The night before I left Bali, I managed to watch the famous Kecak Dance in Uluwatu. It was an experience unlike any other.
The dance was performed at the spectacularly beautiful Uluwatu Temple, which is situated on the edge of a steep cliff.
So we were surrounded by the sea, the dance beginning when the sun was about to set, and ending when the sky has turned dark.
The Kecak Dance depicts a battle from the Hindu epic Ramayana (which I don't exactly know that much about compared to Mahabharata). Originally a trance ritual accompanied by male choruses, in the 1930s, Walter Spies, a German painter and musician, was so fascinated by the ritual that he adapted it as a drama intended to perform for tourists.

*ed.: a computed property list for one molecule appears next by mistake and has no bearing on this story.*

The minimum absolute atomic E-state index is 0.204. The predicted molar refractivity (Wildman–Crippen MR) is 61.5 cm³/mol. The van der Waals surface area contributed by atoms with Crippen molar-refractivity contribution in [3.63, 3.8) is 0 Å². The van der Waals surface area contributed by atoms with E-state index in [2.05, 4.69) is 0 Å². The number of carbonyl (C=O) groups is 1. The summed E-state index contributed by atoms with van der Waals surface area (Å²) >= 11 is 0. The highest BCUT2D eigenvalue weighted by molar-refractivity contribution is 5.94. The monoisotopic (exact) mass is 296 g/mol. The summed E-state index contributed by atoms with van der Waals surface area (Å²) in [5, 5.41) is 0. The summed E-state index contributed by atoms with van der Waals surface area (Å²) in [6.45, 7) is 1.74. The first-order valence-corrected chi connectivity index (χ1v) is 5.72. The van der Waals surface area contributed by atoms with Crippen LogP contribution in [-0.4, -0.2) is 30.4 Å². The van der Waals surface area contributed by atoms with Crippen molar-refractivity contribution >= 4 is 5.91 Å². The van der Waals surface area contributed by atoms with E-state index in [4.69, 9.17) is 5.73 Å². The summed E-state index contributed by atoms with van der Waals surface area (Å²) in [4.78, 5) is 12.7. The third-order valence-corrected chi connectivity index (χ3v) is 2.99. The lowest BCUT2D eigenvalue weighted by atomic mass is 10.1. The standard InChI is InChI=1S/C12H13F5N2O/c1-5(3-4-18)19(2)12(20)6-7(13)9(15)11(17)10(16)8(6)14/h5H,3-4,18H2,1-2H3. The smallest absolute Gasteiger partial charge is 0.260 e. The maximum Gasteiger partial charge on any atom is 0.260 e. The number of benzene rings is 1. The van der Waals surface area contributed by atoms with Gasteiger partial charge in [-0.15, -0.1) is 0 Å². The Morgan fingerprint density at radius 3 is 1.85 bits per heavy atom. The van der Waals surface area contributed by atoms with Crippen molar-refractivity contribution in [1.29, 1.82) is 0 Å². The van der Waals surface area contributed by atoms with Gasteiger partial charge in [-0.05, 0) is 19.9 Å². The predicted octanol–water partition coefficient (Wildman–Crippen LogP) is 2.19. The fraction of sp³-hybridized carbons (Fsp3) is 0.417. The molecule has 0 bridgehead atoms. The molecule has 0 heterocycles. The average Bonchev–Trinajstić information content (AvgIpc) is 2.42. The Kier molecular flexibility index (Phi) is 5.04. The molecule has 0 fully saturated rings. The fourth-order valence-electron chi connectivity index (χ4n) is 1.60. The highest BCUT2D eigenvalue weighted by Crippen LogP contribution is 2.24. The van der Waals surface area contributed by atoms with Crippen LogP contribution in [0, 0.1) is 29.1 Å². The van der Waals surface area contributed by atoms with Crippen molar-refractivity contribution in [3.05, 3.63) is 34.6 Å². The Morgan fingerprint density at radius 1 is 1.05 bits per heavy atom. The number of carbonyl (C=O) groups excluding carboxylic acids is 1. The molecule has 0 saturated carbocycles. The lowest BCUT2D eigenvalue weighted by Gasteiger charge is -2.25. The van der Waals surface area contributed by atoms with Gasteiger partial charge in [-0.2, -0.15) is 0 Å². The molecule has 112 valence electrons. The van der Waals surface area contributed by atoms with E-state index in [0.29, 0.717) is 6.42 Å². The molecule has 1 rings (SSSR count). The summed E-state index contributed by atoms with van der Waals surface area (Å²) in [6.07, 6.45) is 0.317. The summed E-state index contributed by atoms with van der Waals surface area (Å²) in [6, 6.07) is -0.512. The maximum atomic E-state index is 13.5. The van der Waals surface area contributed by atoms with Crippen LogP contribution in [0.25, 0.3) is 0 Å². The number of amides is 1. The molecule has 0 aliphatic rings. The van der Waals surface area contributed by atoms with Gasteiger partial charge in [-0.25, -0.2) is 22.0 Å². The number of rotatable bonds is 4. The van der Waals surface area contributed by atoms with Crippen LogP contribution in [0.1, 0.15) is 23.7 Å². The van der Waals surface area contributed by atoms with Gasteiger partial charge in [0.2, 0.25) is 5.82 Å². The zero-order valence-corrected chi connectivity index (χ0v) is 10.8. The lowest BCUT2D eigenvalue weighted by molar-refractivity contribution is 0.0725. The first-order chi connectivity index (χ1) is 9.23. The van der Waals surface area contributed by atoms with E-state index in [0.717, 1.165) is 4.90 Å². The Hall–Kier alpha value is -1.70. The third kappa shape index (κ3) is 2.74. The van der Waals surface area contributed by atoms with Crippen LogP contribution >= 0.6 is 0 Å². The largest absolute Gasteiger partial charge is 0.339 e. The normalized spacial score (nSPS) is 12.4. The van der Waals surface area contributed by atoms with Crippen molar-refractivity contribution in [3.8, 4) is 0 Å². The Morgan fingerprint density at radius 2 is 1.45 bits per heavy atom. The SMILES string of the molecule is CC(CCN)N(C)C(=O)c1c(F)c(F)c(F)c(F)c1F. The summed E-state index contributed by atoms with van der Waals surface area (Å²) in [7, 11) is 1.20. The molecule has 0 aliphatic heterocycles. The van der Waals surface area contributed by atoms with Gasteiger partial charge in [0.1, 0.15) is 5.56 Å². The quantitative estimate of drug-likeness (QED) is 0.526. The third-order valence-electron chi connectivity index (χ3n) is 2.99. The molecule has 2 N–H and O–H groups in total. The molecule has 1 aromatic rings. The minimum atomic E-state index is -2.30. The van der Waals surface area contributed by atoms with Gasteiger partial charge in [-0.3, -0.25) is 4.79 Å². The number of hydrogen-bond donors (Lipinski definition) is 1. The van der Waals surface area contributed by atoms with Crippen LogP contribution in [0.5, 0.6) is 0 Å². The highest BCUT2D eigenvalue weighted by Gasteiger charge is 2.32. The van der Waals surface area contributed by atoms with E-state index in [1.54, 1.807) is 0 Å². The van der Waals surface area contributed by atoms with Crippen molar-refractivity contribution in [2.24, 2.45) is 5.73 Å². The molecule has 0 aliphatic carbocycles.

Although it's argued that the local Balinese were already developing this into a dramatization of Ramayana in 1920s.
I don't know who speaks the truth, but the Kecak Dance can be viewed in its entirety here.
Here's an excerpt of Ron Fricke's Baraka, which features a Kecak performance too. Mesmerizing stuff.